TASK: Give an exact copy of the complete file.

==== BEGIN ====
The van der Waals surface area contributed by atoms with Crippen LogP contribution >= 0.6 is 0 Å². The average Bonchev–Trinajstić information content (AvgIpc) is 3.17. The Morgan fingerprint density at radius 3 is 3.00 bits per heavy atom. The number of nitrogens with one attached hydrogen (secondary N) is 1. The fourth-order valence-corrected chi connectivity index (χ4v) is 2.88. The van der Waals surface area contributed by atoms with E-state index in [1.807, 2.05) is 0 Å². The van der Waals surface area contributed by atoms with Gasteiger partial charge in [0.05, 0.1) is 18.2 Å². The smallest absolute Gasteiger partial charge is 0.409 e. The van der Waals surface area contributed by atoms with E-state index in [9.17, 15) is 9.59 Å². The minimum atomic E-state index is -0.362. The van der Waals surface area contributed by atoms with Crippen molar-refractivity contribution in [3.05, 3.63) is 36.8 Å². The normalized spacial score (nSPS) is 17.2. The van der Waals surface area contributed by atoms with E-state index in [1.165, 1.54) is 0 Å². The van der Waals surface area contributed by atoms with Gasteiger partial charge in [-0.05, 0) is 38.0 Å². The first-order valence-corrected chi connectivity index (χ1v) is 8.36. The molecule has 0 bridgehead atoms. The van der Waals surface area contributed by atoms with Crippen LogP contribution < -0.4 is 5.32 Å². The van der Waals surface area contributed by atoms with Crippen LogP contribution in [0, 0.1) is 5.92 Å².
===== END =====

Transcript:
The van der Waals surface area contributed by atoms with Crippen LogP contribution >= 0.6 is 0 Å². The average Bonchev–Trinajstić information content (AvgIpc) is 3.17. The Morgan fingerprint density at radius 3 is 3.00 bits per heavy atom. The number of nitrogens with one attached hydrogen (secondary N) is 1. The fourth-order valence-corrected chi connectivity index (χ4v) is 2.88. The van der Waals surface area contributed by atoms with E-state index in [1.807, 2.05) is 0 Å². The van der Waals surface area contributed by atoms with Gasteiger partial charge in [0.05, 0.1) is 18.2 Å². The smallest absolute Gasteiger partial charge is 0.409 e. The van der Waals surface area contributed by atoms with E-state index in [9.17, 15) is 9.59 Å². The minimum atomic E-state index is -0.362. The van der Waals surface area contributed by atoms with Crippen molar-refractivity contribution in [3.05, 3.63) is 36.8 Å². The normalized spacial score (nSPS) is 17.2. The van der Waals surface area contributed by atoms with E-state index in [1.165, 1.54) is 0 Å². The van der Waals surface area contributed by atoms with Gasteiger partial charge in [-0.05, 0) is 38.0 Å². The first-order valence-corrected chi connectivity index (χ1v) is 8.36. The molecule has 0 bridgehead atoms. The van der Waals surface area contributed by atoms with Crippen LogP contribution < -0.4 is 5.32 Å². The van der Waals surface area contributed by atoms with Crippen LogP contribution in [0, 0.1) is 5.92 Å².